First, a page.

Ever see a Santa Claus struggling to keep his whiskers while a tornado tries to empty his sack of goodies?

Ever see a fat lady rolling down the sidewalk like a barrel?

Ever see an IBM building with lifelines across its plaza so pedestrians can hold on for dear life?

Come to Chicago, city of shredded awnings, umbrella-mulcher to the world.

The ill wind in the Windy City blows everybody good -- and hard. Especially in the winter. Fierce blasts straight from the Arctic rocket through the high-rise canyons and make all sorts of improbable sights as commonplace to Chicago as Redskins fans are to Washington.

A stroll downtown on even an average day of winter breezes can seem more like a tour through the Twilight Zone than a walk.

Step outside. The wind is at your back, propelling you forward with the irresistible force of a parental hand shoving a first grader out the door in time for the school bus.

Cross the next intersection. The wind has mysteriously turned at right angles. Now, it's blasting sideways across your decks, so strong that your briefcase ought to be chained to your wrist, courier-with-atomic-secrets-style, to make sure it doesn't take off on a quick flight to the land of Oz.

Another block farther and the enemy is full in your face. Forget the perm and the part. Cheeks sag, lips part. Sound is blotted out.

Plenty of cities around the world are windier. Some say there's a windy city somewhere in Oklahoma, for example. Paul Merzlock, a meteorologist with the National Weather Service at O'Hare Airport, reports that Chicago's average wind speeds are not exceptionally high.

So what? The flukes of human inspiration (locating Chicago here on the 42nd parallel instead of, say, where Miami is), and global geography have combined for a special kind of windiness that no metropolis anywhere holds a candle to.

The Rockies to the west and the Appalachians to the east act like the sides of a continent-sized wind tunnel, helping direct warm air masses north from the Gulf of Mexico and frigid Arctic air south.

Aside from the hills of Michigan's Upper Peninsula, there's hardly anything between here and Santa's workshop taller than a rack of elk antlers to impede the wind. The funnel effect is augmented by the city's position at the southern tip of Lake Michigan. This flat expanse of water, hundreds of miles long from north to south, serves as a kind of Daytona Breezeway.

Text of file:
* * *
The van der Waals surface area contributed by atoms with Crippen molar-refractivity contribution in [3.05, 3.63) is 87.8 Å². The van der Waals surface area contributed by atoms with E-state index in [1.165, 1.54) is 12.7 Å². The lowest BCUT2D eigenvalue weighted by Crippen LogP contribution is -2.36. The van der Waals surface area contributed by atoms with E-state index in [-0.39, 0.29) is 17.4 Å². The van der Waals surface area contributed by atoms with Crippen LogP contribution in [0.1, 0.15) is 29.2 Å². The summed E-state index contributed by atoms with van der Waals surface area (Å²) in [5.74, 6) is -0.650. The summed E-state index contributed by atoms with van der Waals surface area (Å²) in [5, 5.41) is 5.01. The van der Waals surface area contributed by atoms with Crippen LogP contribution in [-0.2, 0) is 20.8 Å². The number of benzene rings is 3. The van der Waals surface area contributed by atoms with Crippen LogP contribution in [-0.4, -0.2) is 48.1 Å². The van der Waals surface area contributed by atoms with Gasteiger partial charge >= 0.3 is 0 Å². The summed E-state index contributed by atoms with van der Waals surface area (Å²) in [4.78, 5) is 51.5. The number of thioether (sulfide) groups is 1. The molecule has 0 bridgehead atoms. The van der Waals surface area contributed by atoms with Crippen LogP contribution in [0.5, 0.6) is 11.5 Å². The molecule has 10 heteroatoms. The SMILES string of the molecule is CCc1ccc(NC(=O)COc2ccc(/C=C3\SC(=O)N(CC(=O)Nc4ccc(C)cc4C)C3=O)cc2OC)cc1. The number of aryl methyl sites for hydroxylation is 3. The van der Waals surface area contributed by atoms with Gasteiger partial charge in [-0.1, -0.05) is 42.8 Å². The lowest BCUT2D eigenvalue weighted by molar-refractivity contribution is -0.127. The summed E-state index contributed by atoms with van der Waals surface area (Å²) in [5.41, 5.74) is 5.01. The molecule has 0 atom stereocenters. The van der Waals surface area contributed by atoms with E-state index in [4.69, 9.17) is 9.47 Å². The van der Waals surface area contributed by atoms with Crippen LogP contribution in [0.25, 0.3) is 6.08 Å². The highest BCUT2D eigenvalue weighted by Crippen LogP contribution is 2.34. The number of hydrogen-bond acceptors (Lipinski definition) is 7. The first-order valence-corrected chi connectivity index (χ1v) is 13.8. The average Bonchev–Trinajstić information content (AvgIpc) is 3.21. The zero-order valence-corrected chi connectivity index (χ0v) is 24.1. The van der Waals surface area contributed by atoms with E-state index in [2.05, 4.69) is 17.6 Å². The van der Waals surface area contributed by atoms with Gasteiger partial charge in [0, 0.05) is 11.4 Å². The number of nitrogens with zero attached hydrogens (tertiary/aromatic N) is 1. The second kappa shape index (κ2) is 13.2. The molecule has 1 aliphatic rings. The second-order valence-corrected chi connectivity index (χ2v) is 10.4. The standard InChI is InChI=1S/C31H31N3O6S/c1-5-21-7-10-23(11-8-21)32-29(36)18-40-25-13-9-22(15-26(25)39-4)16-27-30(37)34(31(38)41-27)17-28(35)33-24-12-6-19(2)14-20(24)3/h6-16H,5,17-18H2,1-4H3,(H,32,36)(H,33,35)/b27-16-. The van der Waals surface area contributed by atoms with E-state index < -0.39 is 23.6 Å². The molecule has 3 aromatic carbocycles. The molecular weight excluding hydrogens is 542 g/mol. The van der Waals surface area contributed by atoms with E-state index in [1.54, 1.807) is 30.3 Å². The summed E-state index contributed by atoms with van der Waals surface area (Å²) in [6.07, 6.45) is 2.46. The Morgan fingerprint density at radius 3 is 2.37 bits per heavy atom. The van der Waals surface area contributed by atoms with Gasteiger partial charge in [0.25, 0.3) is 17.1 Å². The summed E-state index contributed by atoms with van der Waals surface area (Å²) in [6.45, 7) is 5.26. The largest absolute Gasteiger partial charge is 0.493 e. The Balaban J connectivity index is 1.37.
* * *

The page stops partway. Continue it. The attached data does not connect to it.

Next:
"Chicago is the battle zone where polar air collides with tropical air all winter long," concedes meteorologist Merzlock.

The highest sustained wind (longer than two minutes' duration) ever recorded here was 87 mph in February 1894. Other sustained winds have reached 47 mph in January 1971; 52 mph in May 1965; and 54 mph in March 1965.

When this kind of breeze flows unchecked in winter, the wind-chill factor combination that gauges apparent cold looks like something retrieved from a black hole in space. Last Christmas Eve, for example, it was 25 below zero (F) and the wind was blowing at a (for Chicago) zephyr-like 25-30 mph. The wind-chill factor: 80 below zero. On Jan. 10, 1982, the wind-chill factor hit a low that remains the record: 81 below zero.

It doesn't take much exposure in conditions like that to produce frostbite. Last winter, Cook County Hospital alone treated 173 cases of frostbite. Other hospitals reported a number of frostbite cases, bruises, even broken limbs from the winds.

Certain corners and intersections around town seem especially vulnerable to buffeting by surprise gusts of 40 mph or so.

The high-rises of the Loop, Merzlock says, act as funnels "that increase wind speed by forcing the same amount of wind that is flowing everywhere else into a narrow space between buildings." Hats and coiffures are the losers. Sometimes, more than that.

Nowhere is this more true than at the corner where the IBM building and the trapezoidal headquarters of the Chicago Sun-Times face each other across the 400 block of North Wabash Avenue -- the most implacable wind tunnel in the city.

Watch what happens when unsuspecting pedestrians heading north on the Wabash Avenue bridge reach the far end of the span:

An invisible wall of air smites them. They bend forward, heading uphill against the Arctic barrier. A foot is lifted. The pedestrian teeters as the torrent of wind snatches at the foot. The same wind tugs at their packages. Now it's trying to lift their hats. Coat hems snap and crackle. Lapels flutter like wings . . . hesitation . . . confusion . . . careful . . . takeoff!

Hat blasts away. Package string parts with a pop. Parcels tumble, then leap away. A frantic lunge for the IBM lifelines . . . remember that teetering foot . . . careful . . . thump!

Not everyone blames bruises or nature for Chicago's best-known epithet. Columnist Mike Royko, for example, says a late 19th century writer "came here and wrote about Chicago and took note of the tendency of prominent Chicagoans to be braggarts. It has nothing to do with the weather. It stuck."